Online shopping and banking sites won't be as crowded this holiday season, but who knows about the mall parking lot: Nearly half the consumers surveyed in as-yet unreleased studies by Gartner say security breaches have prompted them to shop and bank less online.
Nearly $2 billion was lost in e-commerce sales this year alone due to security concerns, according to Gartner's findings, and $913 million of that was from existing online shoppers, not newbies.
Studies conducted after last year's holiday shopping season support Gartner's findings. According to the Business Software Alliance, 38 percent of consumers who shopped online during the 2005 holiday season said they spent more than the year before -- but 30 percent said they spent less, citing concerns about credit card fraud, identity theft, and spyware. (See Power Pay.)
"They are not trusting the electronic commerce systems as much as they used to," says Avivah Litan, a vice president at Gartner, which will publicly disclose details of the e-commerce and security studies it prepared for clients later this month in conjunction with its Identity & Access Management Summit 2006 in Las Vegas. Nearly 47 percent of the 5,000 online consumers surveyed said concerns about data theft and breaches, and Internet-based attacks have affected their purchasing, payment, online transaction, and/or email behavior.
E-commerce is suffering the most, according to the Gartner study. For example, 57 percent say they've modified their online shopping behavior; 55 percent have changed their online payment practices; and 43 percent have adjusted their online banking. Interestingly, 57 percent say they use cash now in light of their security concerns -- only 25 percent are using PIN debit cards, and just 24 percent are using credit cards. Another 20 percent use checks, and 14 percent pay with signature-based debit cards.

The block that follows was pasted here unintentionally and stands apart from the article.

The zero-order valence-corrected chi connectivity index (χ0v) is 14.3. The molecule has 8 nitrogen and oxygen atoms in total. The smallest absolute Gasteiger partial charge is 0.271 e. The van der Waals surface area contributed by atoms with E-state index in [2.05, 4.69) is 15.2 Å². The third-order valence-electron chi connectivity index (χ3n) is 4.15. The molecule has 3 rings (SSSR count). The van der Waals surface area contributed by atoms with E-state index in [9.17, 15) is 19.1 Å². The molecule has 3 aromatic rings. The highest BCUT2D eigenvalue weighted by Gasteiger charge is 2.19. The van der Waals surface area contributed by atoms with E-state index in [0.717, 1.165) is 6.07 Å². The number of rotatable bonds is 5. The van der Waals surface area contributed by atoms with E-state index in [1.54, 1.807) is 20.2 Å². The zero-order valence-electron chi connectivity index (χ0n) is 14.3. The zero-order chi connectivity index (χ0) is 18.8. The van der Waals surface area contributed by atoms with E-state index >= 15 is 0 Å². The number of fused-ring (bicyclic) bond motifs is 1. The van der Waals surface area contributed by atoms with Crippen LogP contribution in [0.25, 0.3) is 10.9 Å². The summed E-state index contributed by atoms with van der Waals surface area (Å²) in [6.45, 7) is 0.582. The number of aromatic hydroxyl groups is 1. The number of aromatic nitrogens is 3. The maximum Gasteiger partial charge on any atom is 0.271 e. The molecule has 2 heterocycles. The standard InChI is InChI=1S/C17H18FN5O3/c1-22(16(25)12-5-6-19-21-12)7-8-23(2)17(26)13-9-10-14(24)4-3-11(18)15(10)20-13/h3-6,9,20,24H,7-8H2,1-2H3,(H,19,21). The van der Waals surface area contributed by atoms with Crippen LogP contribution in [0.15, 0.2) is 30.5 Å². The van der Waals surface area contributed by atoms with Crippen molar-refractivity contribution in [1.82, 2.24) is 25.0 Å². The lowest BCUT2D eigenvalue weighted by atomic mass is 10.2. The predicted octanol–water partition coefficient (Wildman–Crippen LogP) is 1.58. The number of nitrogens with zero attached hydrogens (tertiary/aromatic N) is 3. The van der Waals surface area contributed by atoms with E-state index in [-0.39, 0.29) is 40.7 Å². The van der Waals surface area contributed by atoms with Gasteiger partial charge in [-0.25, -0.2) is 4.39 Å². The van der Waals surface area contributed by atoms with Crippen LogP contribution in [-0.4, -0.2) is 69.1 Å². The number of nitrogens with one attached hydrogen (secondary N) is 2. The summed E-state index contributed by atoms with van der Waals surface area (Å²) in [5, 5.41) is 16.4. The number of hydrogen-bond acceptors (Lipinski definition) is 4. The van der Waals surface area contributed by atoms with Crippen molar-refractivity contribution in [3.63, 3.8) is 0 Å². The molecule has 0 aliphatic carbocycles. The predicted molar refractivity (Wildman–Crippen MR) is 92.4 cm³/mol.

But this online paranoia may be somewhat overblown. Most consumer breaches actually occur at the point-of-sale system, not via electronic commerce, according to Gartner's Litan.
One forensics assessment firm says 59 percent of the breaches they are investigating for Visa and MasterCard occurred at an actual POS-type terminal, not via a Website. "Retailer breaches are more brick and mortar, with thieves breaking into the POS system exposed to the network," Litan says. "If thieves find out which model of terminal it is, they can break into it and find who the customers are. POS has been the biggest vulnerability point when you look at all the data" from forensics investigators.
Even so, consumers seem to be equating security problems as e-commerce problems, which has disrupted online banking and shopping, according to Gartner's data. But attackers are going after the easy marks -- a gas station's POS that uses the manufacturer's default password, for instance, or sometimes that of an ATM machine, Litan says.
Litan says enterprises and retailers spend plenty of money on protecting their servers, but often forget about protecting consumers and devices such as POS, ATMs, and printers. "The big issue is they don't want to inconvenience the consumer too much." But often that means sacrificing security for convenience.
Litan says the key is a multilayered approach of end-user, application, and infrastructure security. User security means stronger authentication coupled with proof of identity and transaction verification, and applications should be running fraud-detection tools in the background to ensure a transaction is legit. Most banks, for instance, have the infrastructure security part down pat already, she says.
The best way to avoid a man-in-the-middle attack or Trojan from spoofing a user's online privileges and identity is to add an "out-of-band" component, Litan says, which some European banks are starting to deploy. This means verifying an online transaction with a phone call to the account holder that "replays" the transaction so the user can confirm if he or she is actually behind the transaction or not, Litan says.
Meanwhile, 53.4 million adults say they don't shop online at all, according to Gartner, 27.4 percent because they don't feel secure buying online, 53.2 percent because they didn't need to buy anything during the past three months, and 29.1 percent because they prefer other modes of shopping. So get to the mall early for that coveted parking place.
Kelly Jackson Higgins, Senior Editor, Dark Reading